As the Delta surge recedes, Covid-19 deaths continue to be added to the count in area counties with nine logged since Sept. 29.
In daily reports this week, the Mississippi State Department of Health reported six Alcorn County deaths, with three of those occurring in the time frame of Sept. 23 to Oct. 4. Three others occurred in the broader window of Aug. 20 to Oct. 1. The county also had one added to the count on Sept. 29 that occurred between Aug. 26 and Sept. 28.
The county’s total through the duration of the pandemic now stands at 97.
In the daily MSDH reports since Sept. 29, Prentiss County had one additional death, Tippah County had one and Tishomingo County had none.
In the latest weekly snapshot, for the period of Sept. 19 to Sept. 25, Alcorn County’s new positive case count declined by 34 percent from the previous week, from 129 to 85. The positive test rate continues to be very high at 20 percent.
Tishomingo County had 77 new cases, down slightly from 83. Prentiss County was down from 67 to 44 cases, while Tippah County was an exception to this week’s trend, rising from 40 to 59 cases.
Magnolia Regional Health Center had 10 patients hospitalized for treatment of Covid-19 as of Wednesday. Nine days earlier, the number was 21.
On Friday, MSDH reported 601 new cases and 33 new deaths. In recent days, the daily case count has consistently been below 1,000.
In the weekly Covid talk with the Mississippi State Medical Association, state health leaders expressed concern that some school districts are beginning to roll back masking requirements.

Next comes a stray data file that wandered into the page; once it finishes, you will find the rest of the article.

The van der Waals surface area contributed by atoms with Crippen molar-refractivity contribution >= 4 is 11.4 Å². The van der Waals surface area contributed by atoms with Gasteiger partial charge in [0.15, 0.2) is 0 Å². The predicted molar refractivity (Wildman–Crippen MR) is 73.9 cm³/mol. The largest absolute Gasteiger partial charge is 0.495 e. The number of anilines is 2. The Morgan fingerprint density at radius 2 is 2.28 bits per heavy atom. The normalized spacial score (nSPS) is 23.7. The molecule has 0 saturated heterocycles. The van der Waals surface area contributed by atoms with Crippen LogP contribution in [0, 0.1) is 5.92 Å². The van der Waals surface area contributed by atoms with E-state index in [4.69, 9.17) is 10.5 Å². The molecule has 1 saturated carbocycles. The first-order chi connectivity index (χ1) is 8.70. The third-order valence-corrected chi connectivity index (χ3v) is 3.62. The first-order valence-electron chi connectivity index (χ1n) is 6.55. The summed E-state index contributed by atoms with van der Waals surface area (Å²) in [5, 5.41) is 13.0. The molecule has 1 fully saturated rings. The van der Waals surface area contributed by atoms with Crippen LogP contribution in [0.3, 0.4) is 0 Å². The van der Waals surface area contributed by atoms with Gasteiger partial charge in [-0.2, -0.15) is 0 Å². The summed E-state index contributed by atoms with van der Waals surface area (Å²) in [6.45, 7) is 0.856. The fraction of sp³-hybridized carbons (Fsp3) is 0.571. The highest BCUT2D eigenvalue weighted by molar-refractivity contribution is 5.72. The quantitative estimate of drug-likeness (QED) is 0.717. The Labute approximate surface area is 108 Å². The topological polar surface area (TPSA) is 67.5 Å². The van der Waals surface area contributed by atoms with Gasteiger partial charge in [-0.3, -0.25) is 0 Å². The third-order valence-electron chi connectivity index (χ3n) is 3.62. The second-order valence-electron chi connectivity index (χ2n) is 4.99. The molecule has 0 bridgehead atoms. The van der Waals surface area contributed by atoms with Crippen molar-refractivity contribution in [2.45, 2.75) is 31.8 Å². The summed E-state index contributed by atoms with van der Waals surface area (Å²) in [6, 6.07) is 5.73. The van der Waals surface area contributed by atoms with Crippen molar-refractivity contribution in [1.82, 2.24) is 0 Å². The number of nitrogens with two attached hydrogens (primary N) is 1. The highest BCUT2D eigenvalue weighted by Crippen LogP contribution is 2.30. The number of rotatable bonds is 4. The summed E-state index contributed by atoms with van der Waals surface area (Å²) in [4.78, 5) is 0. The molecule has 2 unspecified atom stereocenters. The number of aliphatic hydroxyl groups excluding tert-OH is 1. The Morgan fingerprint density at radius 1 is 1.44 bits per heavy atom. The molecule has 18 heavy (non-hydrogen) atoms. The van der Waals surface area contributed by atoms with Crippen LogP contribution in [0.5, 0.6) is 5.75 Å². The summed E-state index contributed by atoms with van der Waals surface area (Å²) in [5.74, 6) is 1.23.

“The reality is, when you look at our community transmission, it is still high or substantial in every single county in the state, even though our numbers are dropping,” said State Epidemiologist Paul Byers. “There were days in the summer that we were reporting out 100 or less cases a day.”
The discussion touched on the belief among some people who have had Covid-19 that they do not need to get the vaccine. State Health Officer Thomas Dobbs talked about the nature of the immunity to coronavirus and how it will wane over time.
“We don’t say, ‘I’ve had flu before, so I never need a flu shot,’” he said.
With flu shots becoming available, Dobbs and Byers are encouraging people to get the shot now. Flu activity was extremely low last season amid masking and other precautions.
“I don’t think we’re going to have the flu season that we had last year,” said Byers. “I think we’re certainly going to see more flu activity. Certainly, we could see co-infections as well.”
Rates of RSV and other respiratory viruses were diminished, as well, during the previous light flu season.
“I think the masks demonstrated a great utility in preventing respiratory viruses,” he said.
They recommend getting the flu shot by the end of October.
“There’s a real possibility that health systems are going to be stressed again going into the winter when we sort of merge Covid with flu, so we want to do everything we can,” said Dobbs.